[0078] Figure 3B is a diagram illustrating a frequency variable electronics 300 for a renewable energy system, according to certain embodiments. At least one configuration of the frequency variable electronics 300 can be used for the systems illustrated in Figures 2A, 2B, and 3A. The frequency variable electronics 300 can be connected to the grid via a meter 202, an adapter 310’, a distribution panel (or loads), a secondary energy source such as a solar panel 306b, a battery 306a, an electric vehicle charger 306c, and an energy quarterback (not illustrated). The meter 202 can measure a power supplied to the frequency variable electronics 300 from the grid 202. The adapter 310’ can measure the power from the frequency variable electronics 300 to the grid 202. The frequency variable electronics 300 can receive AC power from the grid 202. The frequency variable electronics 300 can receive DC power from a battery 306a, a solar panel 306b and/or an electric vehicle charger 306c. [0079] In an embodiment, the frequency variable electronics 300 can comprise analog or digital AC signal generating circuits. The frequency variable electronics 300 can provide approximately 1 Hz to approximately 100 Hz or other preselected frequencies and voltages.

[0080] The frequency variable electronics 300 can comprise a first stage 3122, a second stage 3124, and a third stage 3126. The first stage 3122 can comprise an AC-DC converter 3122a and a DC-AC inverter 3122b. The AC-DC converter 3122a and the DC-AC inverter 3122b is positioned between the grid 202 and the second stage 3124. The first stage 3122 can receive AC power from the grid 202, convert the AC power to DC power using the AC-DC converter 3122a, and transmit the DC power to the second stage 3124. The first stage 3122 can receive DC power from the second stage 3124, convert the DC power from the second stage 3124 to DC power using the DC-AC inverter 3122b, and transmit the DC power to the grid 202. The energy quarterback can sense at least one of current, voltage, power at a path 3122c between the AC-DC converter 3122a and the grid 202. The energy quarterback can send on/off signal to the adapter 310’ to connect/disconnect a connection between the frequency electronics 300 and the grid 202.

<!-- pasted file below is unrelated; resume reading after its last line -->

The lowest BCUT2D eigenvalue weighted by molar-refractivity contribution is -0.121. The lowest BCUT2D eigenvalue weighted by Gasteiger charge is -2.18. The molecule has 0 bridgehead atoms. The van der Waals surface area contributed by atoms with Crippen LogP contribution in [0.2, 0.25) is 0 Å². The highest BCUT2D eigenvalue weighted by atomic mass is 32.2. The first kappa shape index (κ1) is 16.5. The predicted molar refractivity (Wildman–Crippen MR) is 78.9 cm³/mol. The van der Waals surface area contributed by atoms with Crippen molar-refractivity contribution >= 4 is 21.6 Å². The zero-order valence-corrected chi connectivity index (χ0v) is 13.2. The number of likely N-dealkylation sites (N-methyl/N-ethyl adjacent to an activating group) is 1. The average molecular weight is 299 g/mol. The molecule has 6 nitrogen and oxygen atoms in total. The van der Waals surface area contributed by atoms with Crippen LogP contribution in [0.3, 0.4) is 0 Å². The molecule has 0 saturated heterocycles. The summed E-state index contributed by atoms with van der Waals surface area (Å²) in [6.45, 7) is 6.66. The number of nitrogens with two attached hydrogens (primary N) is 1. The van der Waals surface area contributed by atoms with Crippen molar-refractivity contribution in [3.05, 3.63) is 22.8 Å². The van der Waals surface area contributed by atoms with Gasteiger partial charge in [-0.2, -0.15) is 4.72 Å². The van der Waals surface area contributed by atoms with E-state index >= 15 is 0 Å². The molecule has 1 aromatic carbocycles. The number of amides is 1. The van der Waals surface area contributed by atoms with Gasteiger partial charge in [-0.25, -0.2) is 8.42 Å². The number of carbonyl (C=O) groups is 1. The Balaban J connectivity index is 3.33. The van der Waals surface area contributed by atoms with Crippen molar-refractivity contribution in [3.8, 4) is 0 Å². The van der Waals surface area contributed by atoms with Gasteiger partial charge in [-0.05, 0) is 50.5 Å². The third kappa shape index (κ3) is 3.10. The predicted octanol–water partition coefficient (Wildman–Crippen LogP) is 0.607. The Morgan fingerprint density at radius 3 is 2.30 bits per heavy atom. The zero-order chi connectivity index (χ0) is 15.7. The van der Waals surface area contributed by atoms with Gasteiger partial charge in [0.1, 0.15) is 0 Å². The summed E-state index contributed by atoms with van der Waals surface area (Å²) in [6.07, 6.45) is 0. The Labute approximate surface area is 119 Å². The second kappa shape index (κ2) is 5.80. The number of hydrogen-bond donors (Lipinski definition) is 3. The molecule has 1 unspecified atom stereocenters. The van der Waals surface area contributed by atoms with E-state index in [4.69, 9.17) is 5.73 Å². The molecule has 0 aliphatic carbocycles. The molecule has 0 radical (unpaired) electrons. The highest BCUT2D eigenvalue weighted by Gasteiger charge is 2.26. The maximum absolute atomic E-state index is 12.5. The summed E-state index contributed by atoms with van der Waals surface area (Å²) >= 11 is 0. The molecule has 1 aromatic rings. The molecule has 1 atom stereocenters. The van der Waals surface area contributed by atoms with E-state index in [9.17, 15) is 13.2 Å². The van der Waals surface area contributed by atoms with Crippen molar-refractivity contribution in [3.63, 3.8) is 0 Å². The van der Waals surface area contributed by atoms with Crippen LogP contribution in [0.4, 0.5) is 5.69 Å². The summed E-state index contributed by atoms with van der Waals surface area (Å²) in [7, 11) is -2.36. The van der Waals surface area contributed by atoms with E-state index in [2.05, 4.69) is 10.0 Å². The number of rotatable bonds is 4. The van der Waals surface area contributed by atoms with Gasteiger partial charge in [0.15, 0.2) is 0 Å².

[0081] The second stage 3124 can comprise a bus bar 3124a, a rectifier 3124b, first pulse width modulation circuitry 3124c, second pulse width modulation circuitry 3124d, and a frequency variable inverter 3124f. The second stage 3124 can comprise the third pulse width modulation circuitry 306a’. The AC-DC converter 3122a is connected to the bus bar 3124a. One end of the rectifier 3124b can be connected to the DC-AC inverter 3122b and the other end of the rectifier 3124b can be connected to the bus bar 3124a. In an embodiment, the rectifier 3124b can comprise a silicon-controlled rectifier (SCR). The rectifier 3124b can be controlled by the energy quarterback. For example, the energy quarterback can turn on or off the rectifier 3124b to control energy supply to the grid 202. High power steering diodes are depicted to control the flow of DC electrons, however this is non limiting and should also embody the option of SCRs or other solid state switching devices that are controlled by the Energy Quarterback logic and control circuitry. The energy quarterback can determine whether the frequency variable electronics 300 supplies the AC power to the grid 202. The bus bar 3124a is connected to the solar panel 306b via first pulse width modulation circuitry 3124c, the electric vehicle charger 306c via the second pulse width modulation circuitry 3124d, the battery 306a via a third pulse width modulation circuitry 306a’, and the frequency variable inverter 3124f. Diode can be connected between the bus bar 3124a and the respective solar panel 306b, the electric vehicle charger 306c, the battery 306a, and the frequency variable inverter 3124f to block undesirable flow of the DC power as illustrated in FIG. 3B. For example, the solar panel 306b can supply DC power to the bus bar 3124a. The battery 306a can receive DC power from and/or supply DC power to the bus bar 3124a. The bus bar 3124a can supply DC power to the frequency variable inverter 3124T The bus bar 3124a can supply DC power to the electric vehicle charger 306c.

[0082] The first pulse width modulation circuitry 3124c and the second pulse width modulation circuitry 3124d can receive control signal 314b, 314b’ from the energy quarterback, respectively. The first pulse width modulation circuitry 3124c and the second pulse width modulation circuitry 3124d can change frequency (on/off duty cycle) of the DC power from the solar panel 306b and the electric vehicle charger 306c, respectively. The third pulse width modulation circuitry 306a’ can receive control signal from the energy quarterback. The third pulse width modulation circuitry 306a can adjust frequency of the DC power from the battery 306a. In an embodiments, at least one of the first, the second, and the third pule width modulation circuitry 3124c, 3125d, 306a’ can be an internal circuitry of the frequency variable electronics 300 or an external circuitry of the frequency variable electronics 300.